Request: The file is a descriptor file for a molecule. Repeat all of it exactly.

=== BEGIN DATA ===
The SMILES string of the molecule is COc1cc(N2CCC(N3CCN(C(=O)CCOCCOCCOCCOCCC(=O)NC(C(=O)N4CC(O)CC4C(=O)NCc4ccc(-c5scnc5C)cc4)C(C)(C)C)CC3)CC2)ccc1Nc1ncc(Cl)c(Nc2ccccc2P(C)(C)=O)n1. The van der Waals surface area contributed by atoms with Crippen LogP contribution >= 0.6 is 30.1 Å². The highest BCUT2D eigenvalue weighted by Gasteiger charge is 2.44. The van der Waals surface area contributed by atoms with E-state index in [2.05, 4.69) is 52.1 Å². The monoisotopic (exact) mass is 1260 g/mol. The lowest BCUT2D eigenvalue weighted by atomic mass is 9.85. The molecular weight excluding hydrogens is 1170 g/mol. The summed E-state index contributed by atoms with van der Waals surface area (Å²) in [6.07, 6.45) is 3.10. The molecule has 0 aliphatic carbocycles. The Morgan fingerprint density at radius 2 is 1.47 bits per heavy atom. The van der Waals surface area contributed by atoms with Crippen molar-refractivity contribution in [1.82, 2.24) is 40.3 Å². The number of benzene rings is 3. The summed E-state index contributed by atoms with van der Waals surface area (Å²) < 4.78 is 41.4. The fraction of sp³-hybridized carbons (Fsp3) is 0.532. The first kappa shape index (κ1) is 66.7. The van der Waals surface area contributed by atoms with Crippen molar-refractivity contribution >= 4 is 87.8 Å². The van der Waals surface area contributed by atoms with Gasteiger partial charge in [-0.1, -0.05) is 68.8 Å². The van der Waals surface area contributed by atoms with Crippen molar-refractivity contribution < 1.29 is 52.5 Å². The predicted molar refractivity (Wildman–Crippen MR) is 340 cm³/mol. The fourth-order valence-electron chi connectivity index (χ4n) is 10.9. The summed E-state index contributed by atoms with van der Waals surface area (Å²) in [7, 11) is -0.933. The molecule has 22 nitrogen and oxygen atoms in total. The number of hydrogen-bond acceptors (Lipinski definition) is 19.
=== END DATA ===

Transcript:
The SMILES string of the molecule is COc1cc(N2CCC(N3CCN(C(=O)CCOCCOCCOCCOCCC(=O)NC(C(=O)N4CC(O)CC4C(=O)NCc4ccc(-c5scnc5C)cc4)C(C)(C)C)CC3)CC2)ccc1Nc1ncc(Cl)c(Nc2ccccc2P(C)(C)=O)n1. The van der Waals surface area contributed by atoms with Crippen LogP contribution >= 0.6 is 30.1 Å². The highest BCUT2D eigenvalue weighted by Gasteiger charge is 2.44. The van der Waals surface area contributed by atoms with E-state index in [2.05, 4.69) is 52.1 Å². The monoisotopic (exact) mass is 1260 g/mol. The lowest BCUT2D eigenvalue weighted by atomic mass is 9.85. The molecular weight excluding hydrogens is 1170 g/mol. The summed E-state index contributed by atoms with van der Waals surface area (Å²) in [6.07, 6.45) is 3.10. The molecule has 0 aliphatic carbocycles. The Morgan fingerprint density at radius 2 is 1.47 bits per heavy atom. The van der Waals surface area contributed by atoms with Crippen molar-refractivity contribution in [1.82, 2.24) is 40.3 Å². The number of benzene rings is 3. The summed E-state index contributed by atoms with van der Waals surface area (Å²) < 4.78 is 41.4. The fraction of sp³-hybridized carbons (Fsp3) is 0.532. The first kappa shape index (κ1) is 66.7. The van der Waals surface area contributed by atoms with Crippen molar-refractivity contribution >= 4 is 87.8 Å². The van der Waals surface area contributed by atoms with Gasteiger partial charge in [-0.1, -0.05) is 68.8 Å². The van der Waals surface area contributed by atoms with Crippen molar-refractivity contribution < 1.29 is 52.5 Å². The predicted molar refractivity (Wildman–Crippen MR) is 340 cm³/mol. The fourth-order valence-electron chi connectivity index (χ4n) is 10.9. The summed E-state index contributed by atoms with van der Waals surface area (Å²) in [7, 11) is -0.933. The molecule has 22 nitrogen and oxygen atoms in total. The number of hydrogen-bond acceptors (Lipinski definition) is 19.